Of course, Regency ladies and gentlemen would not have anything to do with the actual preparation of food, as seen in the quote at the top of the page. Nevertheless, food had to be cooked, and we will learn more at our meeting. Please join us on December 11 for Marie's presentation.

Thursday, November 4, 2021

The Business of Marriage

Emma Plans a Match

"Ever since the day—about four years ago—that Miss Taylor and I met with him in Broadway Lane, when, because it began to drizzle, he darted away with so much gallantry, and borrowed two umbrellas for us from Farmer Mitchell's, I made up my mind on the subject. I planned the match from that hour; and when such success has blessed me in this instance, dear papa, you cannot think that I shall leave off match-making." Emma chapter 1.

Event:   JASNA CWNY November Meeting
Topic:    "The Business of Marriage" 
                A talk by Alice Villaseñor, JASNA CWNY member
When:    Saturday, November 20, 2021 at 1 pm EDT
Where:   Online through Zoom, pre-registration required

 Registratrion:    Click HERE to register

In Jane Austen's Regency, marriage was a serious business. Financial concerns were often just as important as matters of the heart. In Sense and Sensibility, Elinor and Marianne discuss just how much wealth is necessary for a happy marriage.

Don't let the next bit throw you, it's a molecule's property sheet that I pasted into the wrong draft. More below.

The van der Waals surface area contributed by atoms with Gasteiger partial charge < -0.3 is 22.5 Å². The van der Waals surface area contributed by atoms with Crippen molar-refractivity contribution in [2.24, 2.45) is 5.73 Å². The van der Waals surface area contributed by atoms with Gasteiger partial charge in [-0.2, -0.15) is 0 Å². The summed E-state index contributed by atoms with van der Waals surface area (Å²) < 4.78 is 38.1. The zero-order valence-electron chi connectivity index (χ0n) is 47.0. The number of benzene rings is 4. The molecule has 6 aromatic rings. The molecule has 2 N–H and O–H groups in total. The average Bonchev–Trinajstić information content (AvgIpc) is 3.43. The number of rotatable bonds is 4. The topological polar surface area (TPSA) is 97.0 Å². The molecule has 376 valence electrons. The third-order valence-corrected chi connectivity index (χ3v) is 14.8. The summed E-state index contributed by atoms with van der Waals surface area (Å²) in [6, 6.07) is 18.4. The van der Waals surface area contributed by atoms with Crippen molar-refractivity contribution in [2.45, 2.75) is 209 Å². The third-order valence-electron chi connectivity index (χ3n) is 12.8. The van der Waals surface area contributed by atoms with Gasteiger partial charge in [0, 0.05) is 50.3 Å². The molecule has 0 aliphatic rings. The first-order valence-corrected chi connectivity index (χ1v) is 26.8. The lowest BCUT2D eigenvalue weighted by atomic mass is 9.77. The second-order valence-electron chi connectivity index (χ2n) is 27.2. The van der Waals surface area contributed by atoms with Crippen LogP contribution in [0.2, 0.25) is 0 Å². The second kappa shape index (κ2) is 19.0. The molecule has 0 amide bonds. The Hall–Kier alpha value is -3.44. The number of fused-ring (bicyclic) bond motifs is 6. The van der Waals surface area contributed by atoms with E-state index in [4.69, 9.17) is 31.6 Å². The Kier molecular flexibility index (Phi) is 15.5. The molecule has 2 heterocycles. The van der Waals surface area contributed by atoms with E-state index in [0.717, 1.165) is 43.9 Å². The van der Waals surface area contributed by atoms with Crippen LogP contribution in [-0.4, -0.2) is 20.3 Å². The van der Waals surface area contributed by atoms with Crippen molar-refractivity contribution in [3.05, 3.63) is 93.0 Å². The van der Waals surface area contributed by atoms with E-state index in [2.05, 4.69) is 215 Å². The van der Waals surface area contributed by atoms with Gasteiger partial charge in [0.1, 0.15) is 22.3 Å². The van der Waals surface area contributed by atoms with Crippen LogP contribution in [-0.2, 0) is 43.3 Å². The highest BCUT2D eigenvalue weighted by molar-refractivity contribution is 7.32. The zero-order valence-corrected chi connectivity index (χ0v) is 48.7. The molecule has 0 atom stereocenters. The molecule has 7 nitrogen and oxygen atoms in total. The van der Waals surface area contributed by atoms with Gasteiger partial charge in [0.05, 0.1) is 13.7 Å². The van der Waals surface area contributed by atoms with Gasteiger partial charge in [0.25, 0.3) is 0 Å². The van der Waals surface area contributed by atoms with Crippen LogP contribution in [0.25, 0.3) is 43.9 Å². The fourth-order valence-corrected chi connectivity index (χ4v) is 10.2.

"Elinor, for shame!" said Marianne, "money can only give happiness where there is nothing else to give it. Beyond a competence, it can afford no real satisfaction, as far as mere self is concerned."

"Perhaps," said Elinor, smiling, "we may come to the same point. Your competence and my wealth are very much alike, I dare say; and without them, as the world goes now, we shall both agree that every kind of external comfort must be wanting. Your ideas are only more noble than mine. Come, what is your competence?"

"About eighteen hundred or two thousand a year; not more than that."

Elinor laughed. "Two thousand a year! One is my wealth! I guessed how it would end." Sense and Sensibility chapter 17.

In Emma the plot revolves around Emma's attempts to arrange a marriage for her young friend Harriet. Of course Emma is totally inept at the business of marriage and fails spectacularly in her attempts to arrange an appropriate match.

At our November meeting, Dr. Alice Marie Villaseñor, Associate Professor of English at Medaille College, will explain the economic and social structures of Regency England that frame the marriage plot of Jane Austen’s Emma. Please join us by registering using the link above.